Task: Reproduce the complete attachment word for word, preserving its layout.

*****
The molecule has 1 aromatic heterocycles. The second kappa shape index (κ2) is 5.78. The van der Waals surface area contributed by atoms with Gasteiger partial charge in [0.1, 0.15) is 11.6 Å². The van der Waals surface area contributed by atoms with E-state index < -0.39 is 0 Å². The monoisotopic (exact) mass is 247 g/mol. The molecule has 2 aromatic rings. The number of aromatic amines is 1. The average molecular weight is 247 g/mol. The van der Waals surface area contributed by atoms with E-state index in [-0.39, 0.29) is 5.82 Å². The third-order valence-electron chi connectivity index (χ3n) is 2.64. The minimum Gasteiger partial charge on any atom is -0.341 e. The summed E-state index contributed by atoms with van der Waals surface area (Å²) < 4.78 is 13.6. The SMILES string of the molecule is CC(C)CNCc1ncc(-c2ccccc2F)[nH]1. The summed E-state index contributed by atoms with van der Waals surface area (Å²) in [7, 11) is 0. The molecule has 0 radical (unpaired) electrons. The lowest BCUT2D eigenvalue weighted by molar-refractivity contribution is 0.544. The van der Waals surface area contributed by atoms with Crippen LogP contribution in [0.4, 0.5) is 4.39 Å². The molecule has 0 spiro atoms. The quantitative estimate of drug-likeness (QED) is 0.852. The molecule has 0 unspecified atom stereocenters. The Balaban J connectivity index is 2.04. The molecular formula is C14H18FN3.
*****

The molecule has 1 aromatic heterocycles. The second kappa shape index (κ2) is 5.78. The van der Waals surface area contributed by atoms with Gasteiger partial charge in [0.1, 0.15) is 11.6 Å². The van der Waals surface area contributed by atoms with E-state index < -0.39 is 0 Å². The monoisotopic (exact) mass is 247 g/mol. The molecule has 2 aromatic rings. The number of aromatic amines is 1. The average molecular weight is 247 g/mol. The van der Waals surface area contributed by atoms with E-state index in [-0.39, 0.29) is 5.82 Å². The third-order valence-electron chi connectivity index (χ3n) is 2.64. The minimum Gasteiger partial charge on any atom is -0.341 e. The summed E-state index contributed by atoms with van der Waals surface area (Å²) < 4.78 is 13.6. The SMILES string of the molecule is CC(C)CNCc1ncc(-c2ccccc2F)[nH]1. The summed E-state index contributed by atoms with van der Waals surface area (Å²) in [7, 11) is 0. The molecule has 0 radical (unpaired) electrons. The lowest BCUT2D eigenvalue weighted by molar-refractivity contribution is 0.544. The van der Waals surface area contributed by atoms with Crippen LogP contribution in [0.4, 0.5) is 4.39 Å². The molecule has 0 spiro atoms. The quantitative estimate of drug-likeness (QED) is 0.852. The molecule has 0 unspecified atom stereocenters. The Balaban J connectivity index is 2.04. The molecular formula is C14H18FN3.